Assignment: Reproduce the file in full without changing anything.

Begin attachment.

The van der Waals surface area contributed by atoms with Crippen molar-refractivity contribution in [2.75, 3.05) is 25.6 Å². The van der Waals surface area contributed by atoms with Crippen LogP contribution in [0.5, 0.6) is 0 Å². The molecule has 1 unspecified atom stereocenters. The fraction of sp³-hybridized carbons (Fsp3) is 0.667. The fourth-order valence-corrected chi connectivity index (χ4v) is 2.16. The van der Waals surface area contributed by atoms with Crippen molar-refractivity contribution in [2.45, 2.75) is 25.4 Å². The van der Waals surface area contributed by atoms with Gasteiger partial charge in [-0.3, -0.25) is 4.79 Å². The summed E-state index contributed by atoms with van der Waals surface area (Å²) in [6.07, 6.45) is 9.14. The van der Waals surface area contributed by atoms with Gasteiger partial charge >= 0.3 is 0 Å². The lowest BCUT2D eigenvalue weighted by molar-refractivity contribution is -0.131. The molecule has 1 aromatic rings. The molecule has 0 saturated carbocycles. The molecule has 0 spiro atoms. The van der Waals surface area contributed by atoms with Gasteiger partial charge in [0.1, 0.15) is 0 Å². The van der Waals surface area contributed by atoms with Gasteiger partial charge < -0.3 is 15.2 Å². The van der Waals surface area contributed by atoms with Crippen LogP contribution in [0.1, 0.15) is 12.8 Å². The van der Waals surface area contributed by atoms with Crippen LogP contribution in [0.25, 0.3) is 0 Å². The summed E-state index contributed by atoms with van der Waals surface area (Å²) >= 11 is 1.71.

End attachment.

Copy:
The van der Waals surface area contributed by atoms with Crippen molar-refractivity contribution in [2.75, 3.05) is 25.6 Å². The van der Waals surface area contributed by atoms with Crippen LogP contribution in [0.5, 0.6) is 0 Å². The molecule has 1 unspecified atom stereocenters. The fraction of sp³-hybridized carbons (Fsp3) is 0.667. The fourth-order valence-corrected chi connectivity index (χ4v) is 2.16. The van der Waals surface area contributed by atoms with Crippen molar-refractivity contribution in [2.45, 2.75) is 25.4 Å². The van der Waals surface area contributed by atoms with Gasteiger partial charge in [-0.3, -0.25) is 4.79 Å². The summed E-state index contributed by atoms with van der Waals surface area (Å²) in [6.07, 6.45) is 9.14. The van der Waals surface area contributed by atoms with Gasteiger partial charge >= 0.3 is 0 Å². The lowest BCUT2D eigenvalue weighted by molar-refractivity contribution is -0.131. The molecule has 1 aromatic rings. The molecule has 0 saturated carbocycles. The molecule has 0 spiro atoms. The van der Waals surface area contributed by atoms with Gasteiger partial charge in [0.1, 0.15) is 0 Å². The van der Waals surface area contributed by atoms with Gasteiger partial charge < -0.3 is 15.2 Å². The van der Waals surface area contributed by atoms with Crippen LogP contribution in [0.1, 0.15) is 12.8 Å². The van der Waals surface area contributed by atoms with Crippen LogP contribution in [0.25, 0.3) is 0 Å². The summed E-state index contributed by atoms with van der Waals surface area (Å²) >= 11 is 1.71.